Will China dump its holdings of Treasury securities in retaliation? We've been here before. In the late 1980s, the fear was that Japan would sell its holdings of Treasuries, but there was no incentive for them to do so. The same logic applies now with China. All else equal, selling Treasuries would boost China's currency, which is not what you want to do during a trade war.
For the Fed, tariffs don’t appear to have had a broad impact on overall inflation, although the possible third phase of tariffs against China would have some short-term implications. As we’ve seen with oil prices, higher input prices are likely to result in softer spending growth than in a higher underlying trend in inflation. The Fed can be expected to stand pat for now, but we should begin to see some internal debate, especially as the recent trend in core inflation has remained low and key indicators (retail sales, industrial production) have been soft.
Data Recap – The two key reports, retail sales and industrial production, were disappointing. Combined with mild inflation readings and concerns about the negative impact of tariffs, the federal funds futures priced in a greater chance of a Fed rate cut by the end of the year. Stock market participants were more focused on the prospects for a trade deal with China, and the bond market reacted largely to what was happening to stocks.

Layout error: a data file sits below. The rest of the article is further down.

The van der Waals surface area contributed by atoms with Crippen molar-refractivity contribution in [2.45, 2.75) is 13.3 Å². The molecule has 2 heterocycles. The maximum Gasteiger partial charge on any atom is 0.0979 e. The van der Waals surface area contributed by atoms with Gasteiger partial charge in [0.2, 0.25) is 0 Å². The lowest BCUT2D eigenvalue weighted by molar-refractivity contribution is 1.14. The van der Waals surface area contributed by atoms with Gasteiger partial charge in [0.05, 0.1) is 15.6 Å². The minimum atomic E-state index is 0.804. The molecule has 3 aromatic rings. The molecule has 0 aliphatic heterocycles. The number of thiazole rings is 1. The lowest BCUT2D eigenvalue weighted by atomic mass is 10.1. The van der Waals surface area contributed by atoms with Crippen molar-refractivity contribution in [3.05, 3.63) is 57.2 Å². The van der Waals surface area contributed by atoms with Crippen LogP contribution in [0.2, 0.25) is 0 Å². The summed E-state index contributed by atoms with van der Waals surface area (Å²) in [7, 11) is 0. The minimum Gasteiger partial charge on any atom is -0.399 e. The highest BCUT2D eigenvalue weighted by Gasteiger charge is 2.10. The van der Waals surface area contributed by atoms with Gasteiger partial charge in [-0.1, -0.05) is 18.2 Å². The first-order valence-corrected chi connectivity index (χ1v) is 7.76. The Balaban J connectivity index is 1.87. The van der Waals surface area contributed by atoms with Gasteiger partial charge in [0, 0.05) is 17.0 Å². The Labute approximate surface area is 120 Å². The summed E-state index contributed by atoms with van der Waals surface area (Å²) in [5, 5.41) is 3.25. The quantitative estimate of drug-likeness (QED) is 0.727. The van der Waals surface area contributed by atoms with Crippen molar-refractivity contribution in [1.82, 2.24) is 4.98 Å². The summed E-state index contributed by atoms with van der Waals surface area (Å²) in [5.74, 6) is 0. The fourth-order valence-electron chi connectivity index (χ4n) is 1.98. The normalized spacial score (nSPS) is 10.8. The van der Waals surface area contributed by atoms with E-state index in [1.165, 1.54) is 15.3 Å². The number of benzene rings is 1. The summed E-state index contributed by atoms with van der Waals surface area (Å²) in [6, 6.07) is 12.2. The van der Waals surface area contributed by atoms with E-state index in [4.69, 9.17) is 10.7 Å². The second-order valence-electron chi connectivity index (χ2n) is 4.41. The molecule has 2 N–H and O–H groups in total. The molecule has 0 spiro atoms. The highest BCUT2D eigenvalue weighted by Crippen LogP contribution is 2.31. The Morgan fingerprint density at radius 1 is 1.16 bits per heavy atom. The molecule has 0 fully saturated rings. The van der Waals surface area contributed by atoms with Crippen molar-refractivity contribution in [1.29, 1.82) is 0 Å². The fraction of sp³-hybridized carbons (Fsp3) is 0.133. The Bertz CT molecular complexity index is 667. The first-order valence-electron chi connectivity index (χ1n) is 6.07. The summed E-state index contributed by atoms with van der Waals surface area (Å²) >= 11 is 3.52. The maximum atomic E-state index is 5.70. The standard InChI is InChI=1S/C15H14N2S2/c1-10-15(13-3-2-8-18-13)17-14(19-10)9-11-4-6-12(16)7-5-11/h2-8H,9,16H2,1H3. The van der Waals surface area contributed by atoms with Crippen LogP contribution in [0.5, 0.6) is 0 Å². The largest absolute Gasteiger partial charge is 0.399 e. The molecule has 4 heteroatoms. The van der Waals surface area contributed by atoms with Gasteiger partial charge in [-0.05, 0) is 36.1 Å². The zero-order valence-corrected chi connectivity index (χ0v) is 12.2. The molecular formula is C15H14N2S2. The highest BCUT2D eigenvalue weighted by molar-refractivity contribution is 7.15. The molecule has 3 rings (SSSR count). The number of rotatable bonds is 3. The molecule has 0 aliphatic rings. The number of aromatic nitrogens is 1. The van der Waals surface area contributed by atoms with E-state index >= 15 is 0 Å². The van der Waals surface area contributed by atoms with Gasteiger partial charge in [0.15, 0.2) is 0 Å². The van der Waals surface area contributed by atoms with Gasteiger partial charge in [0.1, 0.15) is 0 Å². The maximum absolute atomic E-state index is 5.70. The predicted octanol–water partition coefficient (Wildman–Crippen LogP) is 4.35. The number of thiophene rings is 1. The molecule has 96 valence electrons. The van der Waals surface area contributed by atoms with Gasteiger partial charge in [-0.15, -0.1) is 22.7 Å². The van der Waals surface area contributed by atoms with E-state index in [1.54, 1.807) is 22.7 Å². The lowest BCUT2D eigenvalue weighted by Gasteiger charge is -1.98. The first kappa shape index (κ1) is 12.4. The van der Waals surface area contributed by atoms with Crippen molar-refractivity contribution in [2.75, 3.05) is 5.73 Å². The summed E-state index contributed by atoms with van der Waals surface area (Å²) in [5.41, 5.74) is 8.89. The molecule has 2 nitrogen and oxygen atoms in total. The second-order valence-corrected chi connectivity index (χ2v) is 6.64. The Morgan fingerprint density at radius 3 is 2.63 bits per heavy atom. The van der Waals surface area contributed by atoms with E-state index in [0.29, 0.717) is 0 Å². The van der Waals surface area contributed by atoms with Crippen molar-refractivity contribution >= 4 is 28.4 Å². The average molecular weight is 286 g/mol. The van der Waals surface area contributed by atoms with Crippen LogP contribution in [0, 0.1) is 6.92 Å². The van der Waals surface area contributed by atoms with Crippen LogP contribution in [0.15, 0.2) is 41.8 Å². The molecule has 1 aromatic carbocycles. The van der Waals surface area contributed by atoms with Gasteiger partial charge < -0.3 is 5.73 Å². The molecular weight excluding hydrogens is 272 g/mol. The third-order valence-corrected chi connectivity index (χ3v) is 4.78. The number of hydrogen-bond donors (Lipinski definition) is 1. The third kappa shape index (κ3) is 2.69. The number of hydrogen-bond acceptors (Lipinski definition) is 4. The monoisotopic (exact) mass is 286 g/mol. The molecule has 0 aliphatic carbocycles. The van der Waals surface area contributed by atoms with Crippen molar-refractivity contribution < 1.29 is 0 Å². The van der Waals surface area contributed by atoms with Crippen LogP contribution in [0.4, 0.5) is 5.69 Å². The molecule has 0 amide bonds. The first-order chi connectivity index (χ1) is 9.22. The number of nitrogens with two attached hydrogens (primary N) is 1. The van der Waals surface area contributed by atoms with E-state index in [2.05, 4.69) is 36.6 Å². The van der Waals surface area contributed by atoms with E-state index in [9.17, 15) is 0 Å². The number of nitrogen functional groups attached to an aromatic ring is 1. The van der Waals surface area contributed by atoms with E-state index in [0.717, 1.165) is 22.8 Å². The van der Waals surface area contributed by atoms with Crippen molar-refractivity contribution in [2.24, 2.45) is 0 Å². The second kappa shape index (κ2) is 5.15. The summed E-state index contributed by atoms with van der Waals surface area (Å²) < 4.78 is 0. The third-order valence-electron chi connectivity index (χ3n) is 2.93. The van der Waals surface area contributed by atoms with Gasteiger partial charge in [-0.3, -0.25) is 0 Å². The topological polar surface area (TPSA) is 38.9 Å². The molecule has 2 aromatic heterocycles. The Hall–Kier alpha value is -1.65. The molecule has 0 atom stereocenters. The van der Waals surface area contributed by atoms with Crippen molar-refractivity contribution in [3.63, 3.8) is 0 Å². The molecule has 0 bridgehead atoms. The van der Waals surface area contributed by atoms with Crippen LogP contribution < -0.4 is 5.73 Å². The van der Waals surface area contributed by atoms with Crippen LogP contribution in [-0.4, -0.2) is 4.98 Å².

Retail Sales fell 0.2% in the advance estimate for April (+3.1% y/y), up 0.1% ex-autos (+3.3% y/y). Auto sales fell 1.1% (+2.2% y/y), consistent with the unit sales figures reported by the various manufacturers. Gasoline sales rose 1.8% (+4.9% y/y) on higher prices (the CPI for gasoline rose 5.7%). Ex-autos, building materials, and gasoline, sales were unchanged (+3.4% y/y), following a 1.1% gain in March).
Industrial Production fell 0.5% in April (+0.9% y/y). Manufacturing output fell 0.5% (0.0% y/y), with motor vehicle production down 2.6% (-4.4% y/y). Ex-autos, factory output slipped 0.3% (+0.1% y/y). The output of utilities fell 3.5% (-4.7% y/y) on warmer temperatures. Mining rose 1.6% (+10.4%) with oil and gas extraction up 1.4% (+13.5% y/y). Oil and gas well drilling fell 1.3% (+3.1% y/y).
Homebuilder Sentiment rose to 66 in May, vs. 63 in April.
Building Permits rose 0.6% in April to a 1.296 million seasonally adjusted annual rate (-5.0% y/y), reflecting the usual volatility in the multi-family data. Single-family permits, the key figure in the report, fell 4.2% (-9.4%). Unadjusted single-family permits for February-April fell 7.1% y/y (-0.8% in the Northeast, -11.4% in the Midwest, -4.3% in the South, and -12.2% in the West). Housing Starts rose 5.7% (±13.0%), to a 1.235 million pace (-2.5% y/y).